Todd Hartley: I’m With Stupid |

Todd Hartley: I’m With Stupid

Todd Hartley
The Aspen Times
Aspen, CO, Colorado

Tomorrow is St. Patrick’s Day, and I think my son might be confusing leprechauns with the Easter Bunny. I heard him and his friend discussing something about how leprechauns now offer a choice of a pot of gold or – for people unfamiliar with the concept of purchasing power – lots of candy. He’s going to be very disappointed when he not only doesn’t get candy, but the only pot of gold he sees comes as a result of once again failing to flush.

But that’s not what I came to talk about today. I came to talk about a subject very near and dear to my heart, by which, of course, I mean me. For I have finally checked off the most important item on my childhood bucket list a mere 28 years after the fact. I have finally skied Corbett’s Couloir – sort of.

For those of you unfamiliar with one of the most famous runs in American skiing, I’ll explain. Near the town of Jackson, Wyo., lies the ski resort of Jackson Hole, which has a well-deserved reputation for being rather steep. One of the steepest runs is Corbett’s, a long, wide chute cutting through the cliffs that rise hundreds of feet on both sides. It’s famous because it makes for great pictures and sits in full view of people passing by on the tram, people at the top looking over the edge and people at the bottom who’ve gathered to watch the idiots.

To get into the couloir itself, one has to negotiate a vertical, icy cornice that can range in size from just a few feet to considerably more than 20. When conditions are ideal, and a fresh blanket of snow cushions the landing, this is best accomplished simply by jumping off the cornice. Unfortunately, I have never been to Jackson Hole when conditions made this feasible for a person of my weight.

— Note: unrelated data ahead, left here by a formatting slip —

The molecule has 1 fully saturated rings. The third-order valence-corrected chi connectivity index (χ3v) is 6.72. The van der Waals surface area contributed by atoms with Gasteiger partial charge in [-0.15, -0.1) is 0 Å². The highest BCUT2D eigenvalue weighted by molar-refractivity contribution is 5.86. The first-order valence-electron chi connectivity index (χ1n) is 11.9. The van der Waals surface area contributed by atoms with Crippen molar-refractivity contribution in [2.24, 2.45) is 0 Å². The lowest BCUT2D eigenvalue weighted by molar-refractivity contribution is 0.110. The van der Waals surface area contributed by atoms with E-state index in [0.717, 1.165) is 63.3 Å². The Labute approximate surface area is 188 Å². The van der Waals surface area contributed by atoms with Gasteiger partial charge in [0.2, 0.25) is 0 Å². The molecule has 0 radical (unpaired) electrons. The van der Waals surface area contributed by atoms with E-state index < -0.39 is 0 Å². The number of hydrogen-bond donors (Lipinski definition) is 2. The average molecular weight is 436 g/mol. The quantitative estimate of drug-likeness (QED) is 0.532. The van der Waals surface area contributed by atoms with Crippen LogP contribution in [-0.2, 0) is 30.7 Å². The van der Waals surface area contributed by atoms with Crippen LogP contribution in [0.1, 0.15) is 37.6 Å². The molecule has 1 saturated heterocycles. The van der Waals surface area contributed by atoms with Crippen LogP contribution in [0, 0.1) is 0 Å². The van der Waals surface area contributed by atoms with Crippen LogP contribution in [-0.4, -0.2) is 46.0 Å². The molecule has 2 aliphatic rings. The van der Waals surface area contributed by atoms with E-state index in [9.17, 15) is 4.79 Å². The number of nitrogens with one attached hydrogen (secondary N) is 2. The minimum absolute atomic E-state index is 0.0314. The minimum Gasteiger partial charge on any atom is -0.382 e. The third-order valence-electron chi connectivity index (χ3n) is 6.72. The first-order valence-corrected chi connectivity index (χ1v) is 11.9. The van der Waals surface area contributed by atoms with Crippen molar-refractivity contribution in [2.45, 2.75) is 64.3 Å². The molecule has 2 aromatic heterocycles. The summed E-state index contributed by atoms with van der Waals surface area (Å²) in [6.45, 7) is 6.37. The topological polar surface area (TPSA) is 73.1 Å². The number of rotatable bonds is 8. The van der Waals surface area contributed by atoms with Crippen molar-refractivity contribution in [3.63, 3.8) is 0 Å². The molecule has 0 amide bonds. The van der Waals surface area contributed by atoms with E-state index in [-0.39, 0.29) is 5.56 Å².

I first looked over the edge and chickened out in 1984, but I was only 13 then and had mostly skied in Vermont as a kid. Chickening out was definitely the proper course of action that year and the next year, when I backed away again. The next two years, I blame chickening out on the poor conditions, which were also to blame when I chickened out in 1991, 1992, 2000 and 2005.

This year, a couple of days before I got there, conditions at Jackson Hole were so good that there was a film shoot at Corbett’s. My wife knows people, so we got to see footage the next day, and skiers were hucking themselves into the couloir with disregard. Kids were throwing back-flips, skiing off the cornice backwards, dropping 60-foot cliffs. It was insane.

By the time I got there, naturally, the landing zone was rock-hard, and the cornice was a 20-foot wall of ice. There was, however, a series of small ledges leading down the face of the wall that were just big enough for skis to fit on. After a few minutes’ deliberation, I decided I had to go for it or risk never having the chance again.

I skidded my skis over the edge and gingerly eased them down the topmost ledges to arrive safely at the final ledge. With most of the peril out of the way, I tried to inject a semblance of style into my descent by arcing a turn off a steep snowbank and out into the couloir proper.

The snow was harder than I’d anticipated, causing me to take a tumble over the front of my skis. I entered the couloir on my back and started sliding down the steep pitch before I was able to flip my skis below me and come to a stop. I picked myself up and skied the rest of the run to the sarcastic cheers of the two dozen people at the bottom who’d seen my gaffe.

It wasn’t pretty, but as one spectator said, “At least now he can say he did it.” And so I will: At the age of 41, married, with a child, I skied Corbett’s.

On the way back to Colorado, we stopped at a Burger King in Rock Springs, Wyo., for lunch. Parked in front of the restaurant was a minivan with a tiny black poodle inside and the word “SLAYER” in giant, demonic letters across the back window. I’m not sure why, but something about it just seemed appropriate.

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